This is the second in a two-part series about how a dungeon master (DM) can make Dungeons & Dragons adventures more memorable by using the literary devices of flashbacks, foreshadowing and dreams to alter the flow of game time. The first post in the series can be found here.
Yesterday’s post pointed out that events in most Dungeons & Dragons adventures follow a linear timetable, and discussed methods for altering that timetable to increase the dramatic impact of such adventures. This series addresses using the literary devices of flashbacks (discussed yesterday), foreshadowing and dreams while designing adventures, effectively turning back game time, stopping game time for dream sequences, or hinting at future events.
Our discussion continues with the literary device of foreshadowing, which is “the act of providing vague advance indications, or representing beforehand” (definition courtesy of thefreedictionary.com). A good example appears in the 1942 film The Adventures of Robin Hood, in a scene where the villains, Prince John and Sir Guy of Gisbourne, are toasting to the success of a plan to tax the commoners, with the intent of using the funds to buy the support of nobles for John’s bid for the throne. During the toast, a carafe of wine is knocked over, spilling it’s blood-red contents onto the floor, just as blood would be spilled later in the film.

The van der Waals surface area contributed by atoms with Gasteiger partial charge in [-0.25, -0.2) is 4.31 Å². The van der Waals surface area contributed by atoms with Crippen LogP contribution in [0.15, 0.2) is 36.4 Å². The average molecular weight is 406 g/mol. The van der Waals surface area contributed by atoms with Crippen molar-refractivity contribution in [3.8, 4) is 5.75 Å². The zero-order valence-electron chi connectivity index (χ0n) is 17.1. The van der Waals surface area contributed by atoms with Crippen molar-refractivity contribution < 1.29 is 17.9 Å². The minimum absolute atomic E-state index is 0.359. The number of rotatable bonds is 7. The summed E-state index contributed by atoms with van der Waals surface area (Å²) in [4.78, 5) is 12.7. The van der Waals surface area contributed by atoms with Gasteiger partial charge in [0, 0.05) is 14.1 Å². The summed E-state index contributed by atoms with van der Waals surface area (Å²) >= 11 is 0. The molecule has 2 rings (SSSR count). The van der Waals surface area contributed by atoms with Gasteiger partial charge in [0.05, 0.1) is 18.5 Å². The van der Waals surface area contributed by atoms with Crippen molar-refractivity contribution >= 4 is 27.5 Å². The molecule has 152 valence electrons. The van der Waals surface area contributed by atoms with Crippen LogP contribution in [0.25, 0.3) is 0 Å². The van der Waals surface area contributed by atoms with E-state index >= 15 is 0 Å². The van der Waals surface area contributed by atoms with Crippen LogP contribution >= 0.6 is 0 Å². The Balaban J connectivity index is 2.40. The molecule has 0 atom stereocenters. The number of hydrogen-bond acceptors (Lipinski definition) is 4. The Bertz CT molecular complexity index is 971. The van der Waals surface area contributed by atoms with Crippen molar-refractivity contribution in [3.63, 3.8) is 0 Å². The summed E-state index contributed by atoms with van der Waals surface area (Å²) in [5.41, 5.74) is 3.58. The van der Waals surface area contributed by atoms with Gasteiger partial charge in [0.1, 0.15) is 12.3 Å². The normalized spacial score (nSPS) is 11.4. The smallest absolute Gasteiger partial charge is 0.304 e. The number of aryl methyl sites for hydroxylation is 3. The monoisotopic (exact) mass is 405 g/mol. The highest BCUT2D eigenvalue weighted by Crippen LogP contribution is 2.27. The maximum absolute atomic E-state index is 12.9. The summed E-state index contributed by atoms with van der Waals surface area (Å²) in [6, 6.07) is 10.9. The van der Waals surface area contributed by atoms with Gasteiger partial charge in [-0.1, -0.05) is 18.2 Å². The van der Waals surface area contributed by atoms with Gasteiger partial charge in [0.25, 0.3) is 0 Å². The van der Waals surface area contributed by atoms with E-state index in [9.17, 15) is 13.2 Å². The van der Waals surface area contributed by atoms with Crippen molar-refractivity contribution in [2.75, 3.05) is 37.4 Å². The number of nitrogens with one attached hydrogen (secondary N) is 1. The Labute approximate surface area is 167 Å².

Fiction and script writers have the luxury of maintaining complete control over their characters, so ensuring that events they foreshadow come to pass is an easy matter for them. Unfortunately for dungeon masters (DMs), the characters in an ongoing D&D adventure act independently of anything the DM has planned; how can a DM ensure that foreshadowed events happen when heroes are running amok in the adventure setting? Continue reading